I’ve been thinking about the next 25 to 50 years; mapping out plans for my personal life, my family, the firm, and, to some degree, certain societal changes that I think are important and worthy of significant political and financial investment. Part of this involves estate planning and how we think about leaving money to our future children.
Investing is the process of putting aside money today in exchange for more money in the future. This process involves risk but, when well managed, can help grow your wealth over time due to the power of compounding. This is the investing archive that includes articles published on JoshuaKennon.com. If you are looking for more great content, visit Joshua’s Investing for Beginners site at About.com, a division of The New York Times.
The quartet of financial independence is made up of cash flow, liquidity, profitability, and net worth. Each requires management and should not be neglected if you want to build lasting value for you and your family.
The word “franchise” is used to describe an arrangement in which one business, the franchisor, allows another business, the franchisee, to use its name, trademarks, trade secrets, intellectual property, branding, operating systems, and internal support resources in a specific geographic area, sometimes with an exclusivity provision that guarantees no other franchises will be granted within a specific buffer zone so the franchisees aren’t cannibalizing sales from each other, in exchange for some sort of payment.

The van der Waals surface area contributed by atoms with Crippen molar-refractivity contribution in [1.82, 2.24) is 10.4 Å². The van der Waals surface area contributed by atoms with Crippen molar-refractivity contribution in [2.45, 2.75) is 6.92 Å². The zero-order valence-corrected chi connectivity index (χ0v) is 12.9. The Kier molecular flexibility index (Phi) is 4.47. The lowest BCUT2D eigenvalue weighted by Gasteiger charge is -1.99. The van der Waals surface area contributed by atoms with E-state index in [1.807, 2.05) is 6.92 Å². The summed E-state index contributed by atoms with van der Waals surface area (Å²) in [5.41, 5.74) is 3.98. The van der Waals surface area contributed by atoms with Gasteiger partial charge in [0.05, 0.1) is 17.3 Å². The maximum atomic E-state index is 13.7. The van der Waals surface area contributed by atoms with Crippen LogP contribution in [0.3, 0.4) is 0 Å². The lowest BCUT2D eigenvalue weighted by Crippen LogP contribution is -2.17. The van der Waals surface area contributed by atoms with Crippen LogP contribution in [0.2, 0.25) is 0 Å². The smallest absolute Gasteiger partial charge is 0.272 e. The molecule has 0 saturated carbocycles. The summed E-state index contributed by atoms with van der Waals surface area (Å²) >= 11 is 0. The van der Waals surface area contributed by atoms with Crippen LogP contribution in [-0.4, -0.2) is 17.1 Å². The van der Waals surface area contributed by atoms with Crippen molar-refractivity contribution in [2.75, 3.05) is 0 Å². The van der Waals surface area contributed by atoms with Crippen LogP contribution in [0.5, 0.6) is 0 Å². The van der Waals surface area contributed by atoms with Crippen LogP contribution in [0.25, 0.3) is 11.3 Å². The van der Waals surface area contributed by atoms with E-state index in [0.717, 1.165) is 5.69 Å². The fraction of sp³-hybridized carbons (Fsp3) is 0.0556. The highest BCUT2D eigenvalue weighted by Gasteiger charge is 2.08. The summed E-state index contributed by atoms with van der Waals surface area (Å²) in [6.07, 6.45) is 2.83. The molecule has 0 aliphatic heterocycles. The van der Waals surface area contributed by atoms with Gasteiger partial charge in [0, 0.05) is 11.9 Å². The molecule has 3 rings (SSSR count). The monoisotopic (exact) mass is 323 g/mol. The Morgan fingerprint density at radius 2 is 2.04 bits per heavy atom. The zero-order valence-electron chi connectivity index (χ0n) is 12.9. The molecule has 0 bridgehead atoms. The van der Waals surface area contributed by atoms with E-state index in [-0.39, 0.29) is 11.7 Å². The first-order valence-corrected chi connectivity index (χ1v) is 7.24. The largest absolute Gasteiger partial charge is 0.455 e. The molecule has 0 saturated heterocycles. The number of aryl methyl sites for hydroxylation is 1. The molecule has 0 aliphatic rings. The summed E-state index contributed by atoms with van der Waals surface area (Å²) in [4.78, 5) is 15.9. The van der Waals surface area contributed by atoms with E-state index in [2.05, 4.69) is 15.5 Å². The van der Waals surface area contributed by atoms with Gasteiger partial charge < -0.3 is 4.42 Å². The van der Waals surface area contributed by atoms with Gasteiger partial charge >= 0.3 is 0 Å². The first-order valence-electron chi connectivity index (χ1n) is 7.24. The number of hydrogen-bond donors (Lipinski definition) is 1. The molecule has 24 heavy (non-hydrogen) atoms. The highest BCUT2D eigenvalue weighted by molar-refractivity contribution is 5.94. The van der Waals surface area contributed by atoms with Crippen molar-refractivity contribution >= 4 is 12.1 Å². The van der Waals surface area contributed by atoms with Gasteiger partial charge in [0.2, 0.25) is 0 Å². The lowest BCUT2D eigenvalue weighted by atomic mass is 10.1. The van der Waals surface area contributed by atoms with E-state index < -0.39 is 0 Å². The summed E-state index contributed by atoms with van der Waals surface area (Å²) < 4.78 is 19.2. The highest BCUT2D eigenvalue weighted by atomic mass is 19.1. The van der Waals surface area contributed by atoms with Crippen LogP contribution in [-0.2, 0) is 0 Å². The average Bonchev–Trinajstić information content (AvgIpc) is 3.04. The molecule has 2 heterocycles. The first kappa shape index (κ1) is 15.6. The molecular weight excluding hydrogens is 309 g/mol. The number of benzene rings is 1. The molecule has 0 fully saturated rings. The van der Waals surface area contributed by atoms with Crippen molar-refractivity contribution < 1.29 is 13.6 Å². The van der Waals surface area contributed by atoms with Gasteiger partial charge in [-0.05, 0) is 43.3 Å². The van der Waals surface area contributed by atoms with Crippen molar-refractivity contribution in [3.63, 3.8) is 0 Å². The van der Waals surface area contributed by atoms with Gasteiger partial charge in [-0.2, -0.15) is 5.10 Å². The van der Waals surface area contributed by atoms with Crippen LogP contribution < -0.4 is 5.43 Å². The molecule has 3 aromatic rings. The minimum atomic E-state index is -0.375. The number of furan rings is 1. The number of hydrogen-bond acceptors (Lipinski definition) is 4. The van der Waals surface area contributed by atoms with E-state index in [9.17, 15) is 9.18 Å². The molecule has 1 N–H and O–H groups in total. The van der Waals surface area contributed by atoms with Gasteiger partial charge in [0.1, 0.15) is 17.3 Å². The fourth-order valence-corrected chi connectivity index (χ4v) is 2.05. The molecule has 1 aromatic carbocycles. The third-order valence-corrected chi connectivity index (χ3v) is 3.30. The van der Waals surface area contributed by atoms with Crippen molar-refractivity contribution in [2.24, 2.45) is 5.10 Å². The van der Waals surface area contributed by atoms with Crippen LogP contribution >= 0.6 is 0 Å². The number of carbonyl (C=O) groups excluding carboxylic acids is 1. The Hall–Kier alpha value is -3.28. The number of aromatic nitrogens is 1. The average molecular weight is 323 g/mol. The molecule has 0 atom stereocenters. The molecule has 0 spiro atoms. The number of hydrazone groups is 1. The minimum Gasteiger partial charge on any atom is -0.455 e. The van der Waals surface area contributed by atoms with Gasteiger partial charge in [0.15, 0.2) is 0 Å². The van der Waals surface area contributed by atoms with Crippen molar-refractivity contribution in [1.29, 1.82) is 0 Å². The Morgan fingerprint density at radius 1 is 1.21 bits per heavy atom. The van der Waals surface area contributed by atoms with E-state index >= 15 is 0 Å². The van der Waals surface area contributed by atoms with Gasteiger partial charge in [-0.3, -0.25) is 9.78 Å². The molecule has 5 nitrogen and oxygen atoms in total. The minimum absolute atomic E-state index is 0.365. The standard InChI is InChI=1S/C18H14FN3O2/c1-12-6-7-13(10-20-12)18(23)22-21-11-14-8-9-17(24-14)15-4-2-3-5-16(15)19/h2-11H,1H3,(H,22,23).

Benjamin Graham once wisely observed that more money has been lost by investors “reaching for yield” than stolen at the barrel-end of a gun. During periods of anemic interest rates on fixed-income securities, bank deposits, and cash equivalents, a combination of impatience, action bias, and desperation causes savers to do what they would otherwise consider extraordinarily foolish.
After being away for more than a month, I wanted to give you a behind-the-scenes look at where we are in launching the asset management business.
Market Timing, Valuation, and Systematic Purchases I have a lot of work to do but I’m sitting at my desk, the snow is on the ground outside, I have a fresh cup of coffee in front of me, and I don’t really feel like diving into my task list quite yet. This is going to…
Almost five years ago, Tiffany & Company was glittering at time when much of the corporate world was still mired in misery from devastating losses and the implosion of Wall Street. Based on the annual report for the prior year, 2010, worldwide net sales had risen by 12% on a constant-exchange-rate basis, reaching $3,085,290,000. After-tax profits were up 39% from the year before, 2009, when the developed world had gone through the worst meltdown since the Great Depression, coming in at $368,403,000.
One of the things that worries me from a risk management perspective is investors who don’t know what they own or their actual, real portfolio weightings. Sometimes, I’ll hear new investors say, “I own stocks” or “I own mutual funds” but neither is an answer. Those aren’t the relevant details. The real question: “In which enterprises, on what terms, and at what price has the money been invested, laid out, and exchanged?”. Much of everything else is a smokescreen serving to obfuscate reality. It’s risk-adjusted reward we’re after; reward measured in after-tax, net-of-inflation real purchasing power.